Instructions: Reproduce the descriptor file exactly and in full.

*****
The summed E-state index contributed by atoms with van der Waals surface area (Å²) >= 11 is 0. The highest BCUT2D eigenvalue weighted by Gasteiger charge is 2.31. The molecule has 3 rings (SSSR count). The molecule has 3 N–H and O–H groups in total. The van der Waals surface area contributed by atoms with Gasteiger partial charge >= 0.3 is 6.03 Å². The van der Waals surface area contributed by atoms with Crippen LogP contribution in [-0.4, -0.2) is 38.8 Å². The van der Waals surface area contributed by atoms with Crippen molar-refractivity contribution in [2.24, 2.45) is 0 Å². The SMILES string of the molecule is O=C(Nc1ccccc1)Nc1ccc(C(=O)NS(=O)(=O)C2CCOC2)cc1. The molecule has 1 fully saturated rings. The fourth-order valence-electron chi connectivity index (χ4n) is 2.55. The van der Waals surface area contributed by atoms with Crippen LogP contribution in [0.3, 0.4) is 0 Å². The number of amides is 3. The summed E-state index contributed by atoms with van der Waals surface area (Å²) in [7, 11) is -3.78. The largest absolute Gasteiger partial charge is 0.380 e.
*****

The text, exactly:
The summed E-state index contributed by atoms with van der Waals surface area (Å²) >= 11 is 0. The highest BCUT2D eigenvalue weighted by Gasteiger charge is 2.31. The molecule has 3 rings (SSSR count). The molecule has 3 N–H and O–H groups in total. The van der Waals surface area contributed by atoms with Gasteiger partial charge >= 0.3 is 6.03 Å². The van der Waals surface area contributed by atoms with Crippen LogP contribution in [-0.4, -0.2) is 38.8 Å². The van der Waals surface area contributed by atoms with Crippen molar-refractivity contribution in [2.24, 2.45) is 0 Å². The SMILES string of the molecule is O=C(Nc1ccccc1)Nc1ccc(C(=O)NS(=O)(=O)C2CCOC2)cc1. The molecule has 1 fully saturated rings. The fourth-order valence-electron chi connectivity index (χ4n) is 2.55. The van der Waals surface area contributed by atoms with Crippen LogP contribution in [0.3, 0.4) is 0 Å². The number of amides is 3. The summed E-state index contributed by atoms with van der Waals surface area (Å²) in [7, 11) is -3.78. The largest absolute Gasteiger partial charge is 0.380 e.